Merger Leaves Virgin Orbit with Less Than Half of Funding Originally Planned

Virgin Orbit Cosmic Girl Boeing 747 takes off from the Mojave Air and Space Port. (Credit: Virgin Orbit)

by Douglas Messier
Managing Editor

In a clear sign of investor skepticism, Richard Branson’s Virgin Orbit will receive only about $228 million of the $483 million in growth capital it expected after merging with the NextGen Acquisition II special purpose acquisition company (SPAC).

NextGen Acquisition II Corp shareholders voted to merge with Virgin Orbit on Tuesday, Dec. 28. The merger is expected to close by the end of this year. The merger will allow Branson’s launch company to go public under its own name on the Nasdaq stock exchange on Jan. 7 with the British billionaire expected to ring the opening bell. VORB will be used as the company’s stock symbol. [Correction: Virgin Orbit began trading on Dec. 30; the bell ringing ceremony will proceed as scheduled on Jan. 7.]

Under the merger plan announced in August, the $483 million investment was divided as follows: $383 million in cash from NextGen’s trust account and $100 million in private investment in public equity (PIPE) funding led by Boeing and AE Industrial Partners. The deal would have valued the company at $3.2 billion.

The $383 million in cash assumed that no NextGen shareholders would redeem their original investment by selling their shares back to the company before the merger. But, a number of them apparently did. The result is that Virgin Orbit will received $68 million from NextGen’s trust account, while the amount of PIPE investment rose from $100 million to $160 million. Thus, the merger will produce approximately $228 million in gross proceeds.

On Dec. 23, five days prior to the NextGen shareholder’s vote, Virgin Orbit announced the Virgin Group’s intention to purchase up to $100 million of Virgin Orbit common stock in an additional PIPE investment at a price per share of $10.00.

“NextGen Acquisition Corp. II’s Sponsor will be supporting a portion of the Additional Equity Amount alongside the Virgin Group. The Additional Equity Amount will be determined by the amount of investment, if any, required to satisfy the minimum cash condition as defined in the merger agreement up to a maximum amount of $100 million,” Virgin Orbit said in a press release.

The reduced amount from the merger means Virgin Orbit will likely need to offer additional shares to the public after it begins trading in Nasdaq next month. Such an offering would dilute the shares of existing stockholders.

It is not clear how much ownership Virgin Orbit’s current shareholders — Virgin Group, Mubadala Investment Company, and management and employees — will retain in the merged company. Under the original $483 million merger, the shareholders would have retained approximately 85 percent ownership. PIPE investors and the SPAC sponsor would own approximately 3 percent and 2 percent of Virgin Orbit, with public shareholders owning approximately 10% of the company company.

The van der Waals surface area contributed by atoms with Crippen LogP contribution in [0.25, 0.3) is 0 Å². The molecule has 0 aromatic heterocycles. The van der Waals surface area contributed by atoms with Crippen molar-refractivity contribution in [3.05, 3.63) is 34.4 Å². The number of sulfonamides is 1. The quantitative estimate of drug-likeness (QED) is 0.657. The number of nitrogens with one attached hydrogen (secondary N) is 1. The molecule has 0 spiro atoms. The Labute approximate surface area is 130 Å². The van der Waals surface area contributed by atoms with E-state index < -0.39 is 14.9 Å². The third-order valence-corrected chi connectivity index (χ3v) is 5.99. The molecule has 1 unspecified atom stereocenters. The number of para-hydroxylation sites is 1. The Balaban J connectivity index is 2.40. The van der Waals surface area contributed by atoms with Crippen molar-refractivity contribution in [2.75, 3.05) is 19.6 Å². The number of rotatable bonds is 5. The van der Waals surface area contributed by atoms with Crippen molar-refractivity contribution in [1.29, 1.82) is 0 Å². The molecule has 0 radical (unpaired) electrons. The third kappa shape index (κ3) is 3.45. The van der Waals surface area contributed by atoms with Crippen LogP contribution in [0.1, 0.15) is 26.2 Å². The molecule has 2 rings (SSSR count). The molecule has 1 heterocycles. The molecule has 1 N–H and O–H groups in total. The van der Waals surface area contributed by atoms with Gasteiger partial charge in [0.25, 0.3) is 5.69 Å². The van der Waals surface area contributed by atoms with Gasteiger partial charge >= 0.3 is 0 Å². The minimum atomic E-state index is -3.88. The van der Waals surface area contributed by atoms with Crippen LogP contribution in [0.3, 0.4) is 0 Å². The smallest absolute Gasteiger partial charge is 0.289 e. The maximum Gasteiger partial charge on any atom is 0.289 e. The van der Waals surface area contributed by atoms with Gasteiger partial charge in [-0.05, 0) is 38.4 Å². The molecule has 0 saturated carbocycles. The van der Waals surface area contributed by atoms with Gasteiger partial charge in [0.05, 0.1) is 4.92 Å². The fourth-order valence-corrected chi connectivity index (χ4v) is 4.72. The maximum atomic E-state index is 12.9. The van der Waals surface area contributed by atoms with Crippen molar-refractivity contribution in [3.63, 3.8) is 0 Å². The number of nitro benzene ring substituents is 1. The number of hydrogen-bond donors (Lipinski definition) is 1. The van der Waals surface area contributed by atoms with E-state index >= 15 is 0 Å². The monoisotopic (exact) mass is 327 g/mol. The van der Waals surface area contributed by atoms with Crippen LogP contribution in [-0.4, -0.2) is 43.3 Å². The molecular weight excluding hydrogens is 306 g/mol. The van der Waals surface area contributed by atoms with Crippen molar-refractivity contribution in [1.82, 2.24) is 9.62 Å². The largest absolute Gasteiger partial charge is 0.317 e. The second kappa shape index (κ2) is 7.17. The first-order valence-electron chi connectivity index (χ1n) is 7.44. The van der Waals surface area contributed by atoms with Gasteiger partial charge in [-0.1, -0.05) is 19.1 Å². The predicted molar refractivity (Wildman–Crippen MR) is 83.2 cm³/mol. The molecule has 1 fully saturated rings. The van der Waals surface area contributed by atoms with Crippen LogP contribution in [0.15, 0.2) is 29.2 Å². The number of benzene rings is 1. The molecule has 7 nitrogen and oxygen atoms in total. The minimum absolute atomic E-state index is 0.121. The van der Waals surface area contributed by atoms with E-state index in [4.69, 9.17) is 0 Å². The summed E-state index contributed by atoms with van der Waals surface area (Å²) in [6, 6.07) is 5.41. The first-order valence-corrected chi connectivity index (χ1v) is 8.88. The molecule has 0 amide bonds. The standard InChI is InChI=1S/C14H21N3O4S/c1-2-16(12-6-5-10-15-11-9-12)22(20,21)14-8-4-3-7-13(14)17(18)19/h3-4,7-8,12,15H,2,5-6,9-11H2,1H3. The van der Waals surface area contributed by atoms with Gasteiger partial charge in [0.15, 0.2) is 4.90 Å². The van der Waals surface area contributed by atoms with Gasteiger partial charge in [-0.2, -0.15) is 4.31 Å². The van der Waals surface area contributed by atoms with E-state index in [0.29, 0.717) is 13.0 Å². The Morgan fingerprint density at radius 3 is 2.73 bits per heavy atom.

Virgin Orbit orbits satellites using a modified Boeing 747 and an air-launched booster and has also invested in satellite manufacturers. Virgin Orbit said it would use the funding raised through the merger “to further scale rocket manufacturing to meet customer demand, and to fund growth in its space solutions business and Virgin Orbit’s ongoing product development initiatives.”

Despite the much lower amount of funding, Virgin Orbit officials celebrated the NextGen vote.

“We’re on track to end December with Virgin Orbit as a publicly traded company – a fantastic way to celebrate and cap an incredible year that started with delivering a dozen satellites for its first customer, NASA, into their target orbit in January,” Branson said in a press release. “Thanks to [Virgin Orbit CEO] Dan [Hart] and his world-class team, along with the support of our partners at NextGen and other investors, Virgin Orbit is well positioned to continue revolutionizing satellite launch and building unrivalled space technology that we believe will positively change the world. With a diverse and global customer base, it is the only launch company that can go anytime, from anywhere, to any orbit. With the company preparing for a third consecutive successful launch in January, I’m thrilled to support Virgin Orbit as it becomes a publicly traded business and builds on the incredible successes that we’ve seen this year.”

Dan Hart, Chief Executive Officer of Virgin Orbit, added, “This marks another major milestone for Virgin Orbit in a year that has seen us prove our technology and place satellites successfully into orbit for commercial enterprises, the US government, and for our allies. The capital raised through this transaction combined with our new access to the public markets, will enable us to scale rocket manufacturing and extend our space solutions business and product development while we continue to expand globally through key partnerships with customers worldwide. We have a world class team that has become known for their creativity and skill for design and advanced manufacturing. We look forward to driving enduring shareholder value by delivering unrivaled mobility of launch and space access, and exciting space solutions services.”